ANDERSON — Maleah Stringer can still remember the horrific scene from a Boone Township farm near Summitville early this spring. Dozens of dead animals, and nearly as many still alive but in terrible shape. She was overwhelmed.
Friday night, she said she was overwhelmed again, but for a much happier reason. The executive director of the Animal Protection League received two large checks from Hoosier Park, one for $3,810 and another for $5,000, that will help fund her organization.
Responding to neighbor complaints on April 9, authorities discovered 171 dead and rotting animals, including horses, sheep, goats, cows and rabbits in several barns on farm property owned by Daniel and Carrie Ault on County Road 1700 North near 350 West near Summitville.
APL was charged with nursing the surviving animals back to health, removing them and getting them adopted. Stringer said the outpouring of support from the community has been tremendous during a summer where her organization was stretched thin.
"It's huge," Stringer said. "The budget we get from the city, it frankly isn't enough to do what we want to and what we need to, so to get support like this from Hoosier Park and the people in the community, it's overwhelming."
The event comes shortly after the passing of new animal cruelty ordinances in Madison County. The stiffer rules about animal care couldn't have been done without the attention the Ault farm brought to the issue, Stringer said.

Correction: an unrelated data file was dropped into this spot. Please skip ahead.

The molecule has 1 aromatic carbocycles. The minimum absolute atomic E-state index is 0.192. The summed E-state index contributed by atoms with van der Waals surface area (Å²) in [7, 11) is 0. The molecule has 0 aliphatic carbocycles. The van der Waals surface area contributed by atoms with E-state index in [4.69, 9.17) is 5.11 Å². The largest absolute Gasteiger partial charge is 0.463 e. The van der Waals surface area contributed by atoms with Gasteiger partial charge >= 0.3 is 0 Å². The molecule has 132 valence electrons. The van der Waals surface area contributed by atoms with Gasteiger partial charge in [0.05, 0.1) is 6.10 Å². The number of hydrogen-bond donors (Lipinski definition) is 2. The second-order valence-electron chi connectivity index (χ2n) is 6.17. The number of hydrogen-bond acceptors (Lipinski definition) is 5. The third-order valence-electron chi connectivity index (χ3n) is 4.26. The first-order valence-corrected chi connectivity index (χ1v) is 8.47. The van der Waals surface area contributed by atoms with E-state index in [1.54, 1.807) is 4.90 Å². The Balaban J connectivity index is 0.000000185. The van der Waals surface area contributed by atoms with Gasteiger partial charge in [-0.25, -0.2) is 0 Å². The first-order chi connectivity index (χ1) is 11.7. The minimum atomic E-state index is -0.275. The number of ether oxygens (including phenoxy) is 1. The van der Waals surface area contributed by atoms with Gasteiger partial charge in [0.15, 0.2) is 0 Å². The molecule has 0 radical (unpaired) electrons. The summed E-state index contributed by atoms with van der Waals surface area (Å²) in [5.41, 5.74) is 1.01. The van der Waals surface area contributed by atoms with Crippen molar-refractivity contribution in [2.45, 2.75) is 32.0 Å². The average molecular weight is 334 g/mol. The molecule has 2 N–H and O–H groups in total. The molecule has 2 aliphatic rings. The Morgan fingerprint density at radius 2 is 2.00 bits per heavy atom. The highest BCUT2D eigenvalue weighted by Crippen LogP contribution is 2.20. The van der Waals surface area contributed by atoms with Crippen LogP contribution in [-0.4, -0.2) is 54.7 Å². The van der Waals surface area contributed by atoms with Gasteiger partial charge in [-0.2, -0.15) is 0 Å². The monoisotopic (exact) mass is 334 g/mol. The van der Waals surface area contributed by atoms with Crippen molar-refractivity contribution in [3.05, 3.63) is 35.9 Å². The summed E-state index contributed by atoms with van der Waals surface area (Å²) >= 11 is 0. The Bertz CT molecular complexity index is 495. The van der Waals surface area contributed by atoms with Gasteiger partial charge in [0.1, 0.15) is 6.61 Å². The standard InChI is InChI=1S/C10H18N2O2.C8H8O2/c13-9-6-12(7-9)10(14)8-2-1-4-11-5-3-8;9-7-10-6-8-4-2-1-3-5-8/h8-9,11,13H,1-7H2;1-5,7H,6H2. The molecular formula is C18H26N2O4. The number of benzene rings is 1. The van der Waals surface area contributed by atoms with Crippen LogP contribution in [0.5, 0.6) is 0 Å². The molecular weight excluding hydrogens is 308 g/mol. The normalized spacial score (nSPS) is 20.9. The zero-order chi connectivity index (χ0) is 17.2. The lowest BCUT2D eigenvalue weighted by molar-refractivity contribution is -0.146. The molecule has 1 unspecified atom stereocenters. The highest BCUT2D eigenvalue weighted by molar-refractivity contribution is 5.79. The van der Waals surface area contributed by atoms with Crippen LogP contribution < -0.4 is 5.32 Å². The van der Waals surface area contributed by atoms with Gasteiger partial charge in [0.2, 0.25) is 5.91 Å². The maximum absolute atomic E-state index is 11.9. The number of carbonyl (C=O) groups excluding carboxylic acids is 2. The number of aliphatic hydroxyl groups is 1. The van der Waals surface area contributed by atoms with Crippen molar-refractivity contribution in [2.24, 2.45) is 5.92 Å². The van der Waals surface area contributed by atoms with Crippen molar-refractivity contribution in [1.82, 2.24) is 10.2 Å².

"It opened everyone's eyes to the fact that, this can't go on. It opened the door for us to do something new," Stringer said.
Casino officials chose Friday night to honor the organization's volunteers and donors and to raise money for APL, which was founded to house stray animals and raise awareness of cruelty to animals. After roughly 40 volunteers were acknowledged, they were brought down to the track to help show off about 10 dogs in need of adoption.
"It's really to give people an idea of the kind of animals that are in the shelter, the kind of animals that need homes," said Hoosier Park gaming manager Jahnae Erpenbach. "We feel like it's a natural fit with what we do here. Our horses are team members just like everyone else here, so we feel a responsibility to give back and help other animals."
Erpenbach said APL's limited budget also prevents the organization from honoring its volunteers and donors the way it should, so the casino moved in to offer a means for acknowledging them and raising money. She said the entire card Friday night was dedicated to APL.
"I can't say enough about how good Hoosier Park has been to us," Stringer said. "I really think a lot of people don't realize just how helpful they are to the community."
Stringer also said the shelter is currently inundated with dogs and especially cats. The organization took in dozens of stray felines over the summer and is trying to get them into good homes. Stringer asked anyone with room in their homes for a dog or cat to visit the shelter at 613 Dewey Street.
One of the dogs up for adoption that was at the park Friday was Tanner, a rat terrier with a healthy bark. The dog's owner died, so he was taken to the APL and is still looking for a home. Volunteers Jake Smith and Steve Duncan played with Tanner in the winner's circle after the volunteers were honored at the track.
"I try to help them out whenever I can," Smith said. "Anything we can do helps."
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